NLRB MAY PUSH LANDIS PLASTICS TO REHIRE FIRED UNION ORGANIZER

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A former Landis Plastics Inc. employee who has been active in trying to unionize its Solvay, N.Y., plant may be reinstated.

A regional National Labor Relations Board official on April 3 ruled there is sufficient evidence to indicate the female worker was fired for union activities — not for sexual harassment of a male employee, as the company maintains.

The company will ``vigorously oppose'' the ruling, said Linda Russell, assistant corporate human resources manager for Landis.

The ruling potentially is the first step toward reinstating the employee, according to NLRB.

Kathy Saumier, who was fired in February, had been active in the United Steelworkers' attempt to organize the 180-production-employee plant. Saumier, who had been a trainer for Landis, also had filed a complaint with the Occupational Safety and Health Administration in 1996 alleging Landis was ignoring safety concerns.

OSHA investigated the plant and slapped a $720,000 fine on the company in January for ``willful violations'' of accident reporting rules.

Landis has said its plant is safe. The company contested the fine, and the issue has yet to be resolved.

``There is at least reasonable cause to believe that [Landis'] discharge of [Saumier] was a violation of the National Labor Relations Act,'' Sandra Dunbar, regional director of NLRB's Buffalo, N.Y., office, said. ``There is evidence the company treated other employees who were charged with the same offense differently.''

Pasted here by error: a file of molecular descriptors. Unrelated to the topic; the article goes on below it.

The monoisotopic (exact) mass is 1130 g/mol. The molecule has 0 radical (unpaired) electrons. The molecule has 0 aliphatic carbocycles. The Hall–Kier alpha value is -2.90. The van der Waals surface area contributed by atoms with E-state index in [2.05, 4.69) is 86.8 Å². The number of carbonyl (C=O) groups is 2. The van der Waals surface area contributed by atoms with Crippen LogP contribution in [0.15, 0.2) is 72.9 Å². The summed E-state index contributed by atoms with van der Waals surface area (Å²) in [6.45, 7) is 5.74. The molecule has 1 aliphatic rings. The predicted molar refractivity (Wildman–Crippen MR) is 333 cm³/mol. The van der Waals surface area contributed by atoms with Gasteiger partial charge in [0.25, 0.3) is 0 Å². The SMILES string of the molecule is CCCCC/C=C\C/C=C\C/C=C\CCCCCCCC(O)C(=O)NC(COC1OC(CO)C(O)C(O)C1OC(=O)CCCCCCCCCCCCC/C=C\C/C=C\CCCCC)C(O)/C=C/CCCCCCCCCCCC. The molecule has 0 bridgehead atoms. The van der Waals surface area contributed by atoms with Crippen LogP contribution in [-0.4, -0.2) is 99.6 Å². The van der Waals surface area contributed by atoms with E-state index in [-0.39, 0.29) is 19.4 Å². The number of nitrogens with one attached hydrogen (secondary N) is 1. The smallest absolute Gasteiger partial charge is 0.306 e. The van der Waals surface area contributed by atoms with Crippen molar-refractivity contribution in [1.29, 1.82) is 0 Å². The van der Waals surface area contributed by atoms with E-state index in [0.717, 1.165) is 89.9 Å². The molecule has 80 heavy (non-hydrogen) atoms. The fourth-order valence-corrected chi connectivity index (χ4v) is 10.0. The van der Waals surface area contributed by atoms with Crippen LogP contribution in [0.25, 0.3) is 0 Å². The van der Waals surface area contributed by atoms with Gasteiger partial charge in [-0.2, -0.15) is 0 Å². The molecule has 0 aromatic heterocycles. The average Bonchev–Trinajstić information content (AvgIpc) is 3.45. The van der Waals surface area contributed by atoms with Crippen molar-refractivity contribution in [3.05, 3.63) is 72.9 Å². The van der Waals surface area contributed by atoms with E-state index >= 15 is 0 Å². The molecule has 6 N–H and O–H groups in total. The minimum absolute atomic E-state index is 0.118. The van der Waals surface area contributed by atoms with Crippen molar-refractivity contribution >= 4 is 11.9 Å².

Russell said she ``takes issue'' with that statement.

``This was the most egregious complaint [of sexual harassment] that I have investigated,'' she said. ``I have terminated individuals for less-egregious actions.''

Russell also said the company took extra care in preparing a case against Saumier because of Saumier's union activities.

``We knew, of course, that there would be action by the Steelworkers union on behalf of the employee,'' she said.

The Chicago Ridge, Ill.-based company maintains Saumier was fired for just cause.

``This is outrageous,'' President Greg Landis said in a news release. ``The message to our employees from this ruling is that if you support the union, the company's rules against sexual harassment don't apply to you.''

A USW organizer contends Landis is conducting a campaign against pro-union workers at the plant.

``Despite Landis' clear denying of wrongdoing in a number of forums, once the true facts are reviewed, Landis management has been found to be less than truthful,'' James Valenti, an international representative of the Steelworkers, said in a telephone interview.

Valenti said Landis' actions were unprecedented in his 20-year career as an organizer.

``It is grossly unfair that the plastics industry or plastics industry management should be painted with the same brush as Landis Plastics,'' he said.

The USW has filed to hold a union election at the plant, but has delayed it pending the outcome of the various unfair labor practices allegations, he said.

The company ``remains willing'' to hold the election any time, Greg Landis said.

Dunbar's action sets up a chain of regulatory and legal events.

She has asked NLRB's national office to review Saumier's case and to revoke a settlement agreement the firm and NLRB reached in December regarding other unfair labor practices charges.

If the national board agrees with Dunbar's judgment, the issues will be referred to U.S. District Court in Syracuse, N.Y. The court would be asked to issue an injunction to reinstate Saumier to her job with back pay. The court also could fix a back pay amount for another worker who was reinstated as part of the December settlement. The process could take several weeks, Dunbar said.

The firm also has come under fire for firing a second female worker accused of sexual harassment by the same male worker. Clara Sullivan, discharged in March, also filed a complaint with NLRB.

Landis also charged Sullivan made racist remarks. There has been no ruling on that case.